Hell

HomePage | Recent changes | View source | Discuss this page | Page history | Log in |

Printable version | Disclaimers | Privacy policy

Hell is, according to many religious beliefs about the afterlife, a place of torment, of great weeping and gnashing of teeth. On any conception, it is a place of eternal separation from God and the pleasures of Heaven. The English word 'hell' comes from Old English 'Hel', meaning underworld.

Hell, as it exists in the Western popular imagination, has its origins in Christianity. Judaism, at least initially, believed in Sheol, a shadowy existence to which all were sent indiscriminately. Sheol may have been little more than a poetic metaphor for the death, not really an afterlife at all: see for example Sirach. In any case, the afterlife was much less important in ancient Judaism than it is for many Christian groups today; indeed, the same can be said for modern Judaism as well.

The Hebrew 'Sheol' was translated in the Septuagint as 'Hades', the name for the underworld in Greek mythology. The New Testament uses this word, but it also uses the word 'Gehenna', from the valley of Ge-Hinnom, a valley near Jerusalem in which in ancient times garbage was burned. The early Christian teaching was that the damned would be burnt in the valley just as the garbage was. (It is ironic to note that the valley of Ge-Hinnom is today, far from being a garbage dump, a public park.) Punishment for the damned and reward for the saved is a constant theme of early Christianity.

Another source for the modern idea of 'Hell' is the Greek Tartarus, a fiery placed in which evildoers where punished. Tartarus formed part of Hades in Greek mythology, but Hades also included the Elysian fields, a place for the reward of heroes (though some sources have the Elysian fields, not in the underworld, but as islands in the west), whilst most spent a shadowy existence wandering the asphodels (a flower, most likely Narcissus poeticus) fields. Like most ancient (pre-Christian) religions, the underworld was not viewed as negatively as it is in Christianity.

Obviously, we need an erudite account from someone who has studied the relevant theology.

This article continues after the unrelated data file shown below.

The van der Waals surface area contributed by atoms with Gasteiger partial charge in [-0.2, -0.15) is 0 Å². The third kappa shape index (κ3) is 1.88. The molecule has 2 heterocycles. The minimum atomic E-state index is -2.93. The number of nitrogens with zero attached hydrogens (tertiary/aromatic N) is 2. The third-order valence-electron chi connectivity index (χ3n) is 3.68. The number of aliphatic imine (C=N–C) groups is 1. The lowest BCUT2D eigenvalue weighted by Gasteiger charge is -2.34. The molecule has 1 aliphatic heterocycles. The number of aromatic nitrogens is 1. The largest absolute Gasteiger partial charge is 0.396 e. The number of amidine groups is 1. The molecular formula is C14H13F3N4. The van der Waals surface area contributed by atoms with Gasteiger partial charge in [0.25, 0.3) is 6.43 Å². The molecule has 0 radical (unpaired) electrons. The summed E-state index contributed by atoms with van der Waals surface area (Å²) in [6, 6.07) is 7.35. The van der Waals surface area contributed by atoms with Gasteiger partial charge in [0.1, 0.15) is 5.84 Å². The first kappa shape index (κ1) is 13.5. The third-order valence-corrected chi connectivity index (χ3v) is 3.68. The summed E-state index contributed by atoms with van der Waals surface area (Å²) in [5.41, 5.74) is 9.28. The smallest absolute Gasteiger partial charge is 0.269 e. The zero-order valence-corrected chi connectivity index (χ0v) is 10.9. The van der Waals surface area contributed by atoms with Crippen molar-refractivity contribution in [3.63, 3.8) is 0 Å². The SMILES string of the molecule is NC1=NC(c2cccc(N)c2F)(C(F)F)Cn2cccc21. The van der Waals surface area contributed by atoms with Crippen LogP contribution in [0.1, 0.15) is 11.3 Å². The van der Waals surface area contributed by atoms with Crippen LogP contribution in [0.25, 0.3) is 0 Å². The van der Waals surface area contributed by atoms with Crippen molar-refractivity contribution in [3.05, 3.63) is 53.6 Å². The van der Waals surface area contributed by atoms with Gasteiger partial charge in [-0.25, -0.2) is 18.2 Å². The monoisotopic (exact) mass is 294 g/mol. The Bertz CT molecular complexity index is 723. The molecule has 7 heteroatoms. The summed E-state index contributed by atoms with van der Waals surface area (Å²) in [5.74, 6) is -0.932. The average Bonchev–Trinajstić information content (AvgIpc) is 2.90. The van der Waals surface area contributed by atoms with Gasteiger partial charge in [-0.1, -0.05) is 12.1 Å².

Hell appears in several mythologies and religions in different guises, and is commonly inhabited by demons and the souls of dead people.

According to popular imagery connected to the Christian mythos Hell is a place ruled by the Devil, or Satan, who is a person who carries a pitchfork and has flaming red skin, horns on his head, and a long thin tail with a diamond shaped barb on it. Hell is a place underground, with fires and molten rock. Demons, looking much like the Devil, eternally torment the souls of the dead. Christian theologians (or at least those who believe in the traditional Christian idea of Hell) reject this view: the popular image of the devil has no biblical basis (it may be a Christian corruption of the god Pan), and rather than demons punishing humans, demons themselves are punished in Hell along with the humans led astray by them.

Most Christian groups teach that Hell is eternal. Some however believe that Hell is only temporary, and that souls in hell cease to exist after serving their time there; this belief is called annihilationism. Others believe that after serving their time in hell souls are reconciled to God and admitted to heaven; this belief is called universalism.

Muslims believe in Hell; their view of Hell is similar in most ways to the Christian. There are many Quranic texts about the suffering in Hell of evildoers.

Some Buddhists believe in several Hells, which are places of punishment for evildoers. Those with sufficently bad karma are reincarnated there, where they stay until their bad karma has been spent, whereupon they are reincarnated as humans.


See also damnation


/Talk